Sharing a lifelong passion for history, writing and teaching

Is the Bayeux Tapestry really about the Battle of Hastings?

Do you know what the Bayeux Tapestry is actually about?

It’s about the Norman Conquest. Everybody knows that.
Well, not exactly.

But it is. All the pictures in it are about the Battle of Hastings.
Well, no. They’re not. They’re about all sorts of other things as well.
I have seen the Bayeux Tapestry. It’s full of pictures of chain mail and housecarles and battle-axes and horses charging and men getting killed and Harold getting an arrow in his eye. If that isn’t an account of the Battle of Hastings, what is?
It may contain pictures of chain mail and housecarles and battle-axes and all the things you said, but it is not a proper account of the Battle of Hastings.

Do you mean to say that it doesn’t tell you about the Battle of Hastings?
Yes, it does. But it only tells you what the authors want you to know about the Battle of Hastings.

Well, of course, they can’t put absolutely everything in. It would make the Tapestry absolutely enormous, and it’s over two hundred feet long already. Nobody would take the trouble to wade through anything that size.
That is precisely what the authors rely on: that you will be satisfied with what you see. They persuade you to accept their version of events. They persuade you to accept that that is all you need to know. But it is not true; you haven’t seen it all.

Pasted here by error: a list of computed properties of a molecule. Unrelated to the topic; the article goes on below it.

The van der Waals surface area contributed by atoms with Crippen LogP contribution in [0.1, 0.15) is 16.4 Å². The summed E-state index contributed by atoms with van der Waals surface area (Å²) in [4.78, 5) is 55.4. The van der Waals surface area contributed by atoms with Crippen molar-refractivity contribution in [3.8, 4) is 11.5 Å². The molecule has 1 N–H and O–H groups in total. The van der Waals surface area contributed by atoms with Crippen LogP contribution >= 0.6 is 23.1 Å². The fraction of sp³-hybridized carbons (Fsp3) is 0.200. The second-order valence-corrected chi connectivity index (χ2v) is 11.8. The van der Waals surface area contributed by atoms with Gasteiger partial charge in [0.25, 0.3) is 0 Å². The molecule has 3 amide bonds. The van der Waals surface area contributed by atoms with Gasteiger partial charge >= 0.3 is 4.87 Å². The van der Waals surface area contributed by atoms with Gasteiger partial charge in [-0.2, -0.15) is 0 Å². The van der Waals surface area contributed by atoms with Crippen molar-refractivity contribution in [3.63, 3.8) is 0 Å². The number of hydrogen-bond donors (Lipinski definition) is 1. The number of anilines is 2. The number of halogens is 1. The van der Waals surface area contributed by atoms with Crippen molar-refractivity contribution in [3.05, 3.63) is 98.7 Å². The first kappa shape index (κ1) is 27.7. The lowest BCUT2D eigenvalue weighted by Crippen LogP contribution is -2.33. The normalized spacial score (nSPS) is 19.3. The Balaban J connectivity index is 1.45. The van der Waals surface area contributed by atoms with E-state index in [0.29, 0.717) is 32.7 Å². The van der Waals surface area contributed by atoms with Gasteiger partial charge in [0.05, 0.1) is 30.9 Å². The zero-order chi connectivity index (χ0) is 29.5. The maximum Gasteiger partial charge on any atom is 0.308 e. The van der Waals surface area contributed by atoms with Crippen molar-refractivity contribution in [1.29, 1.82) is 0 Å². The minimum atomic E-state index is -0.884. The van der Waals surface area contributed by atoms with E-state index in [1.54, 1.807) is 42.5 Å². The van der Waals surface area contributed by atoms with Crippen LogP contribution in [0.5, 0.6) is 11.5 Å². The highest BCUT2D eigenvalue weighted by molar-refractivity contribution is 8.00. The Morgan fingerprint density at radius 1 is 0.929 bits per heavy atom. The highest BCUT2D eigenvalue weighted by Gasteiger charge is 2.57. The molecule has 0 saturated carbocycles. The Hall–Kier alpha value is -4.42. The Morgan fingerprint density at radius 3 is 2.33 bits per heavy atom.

What do you mean by ‘all’?
The full picture: what you would expect a historian to put in a book today.

They had historians in 1066. Didn’t they do the same job?
No, not as rule. Men wrote history then not to give you a full account of the facts, but to make a case, to prove a point – to preach a bit if you like. The important feature of a story was the moral of it, not the facts. The facts were almost incidental. This is of course a generalisation. Some historians were better than others, but we have to make the effort of the imagination to realise that nearly everything men did in the Middle Ages had a relation to God. We don’t have that today. The same with writing. They were usually trying to convince you of something. They’re not writing the whole truth; they are selling you their truth.

There is only one truth. What is there to argue about? Harold lost the Battle of Hastings, didn’t he?
Who made the Bayeux Tapestry?

Needlewomen of course..
Yes, yes, but who ordered it? Who inspired it? Who thought it was a good idea in the first place? Do you think it is likely that the English would be keen to produce a huge picture about the greatest tragedy, the biggest defeat, in their living memory? Take so much trouble over it? Put it on show? You wouldn`t create an article like that if you intended to store it in the loft.

All right, all right, so the Normans did it. But why?
You have just answered that yourself. If you don’t want to make a public announcement about your big defeat, you certainly do about your big victory.

Exactly. Give an account. We are back to square one.
No. What the Normans wanted to do was not to show that Harold was defeated. Everyone in England and Normandy knew that within days.

They wanted to prove that Harold ought to have been defeated.


Leave a Reply

Your email address will not be published. Required fields are marked *

Berwick Coates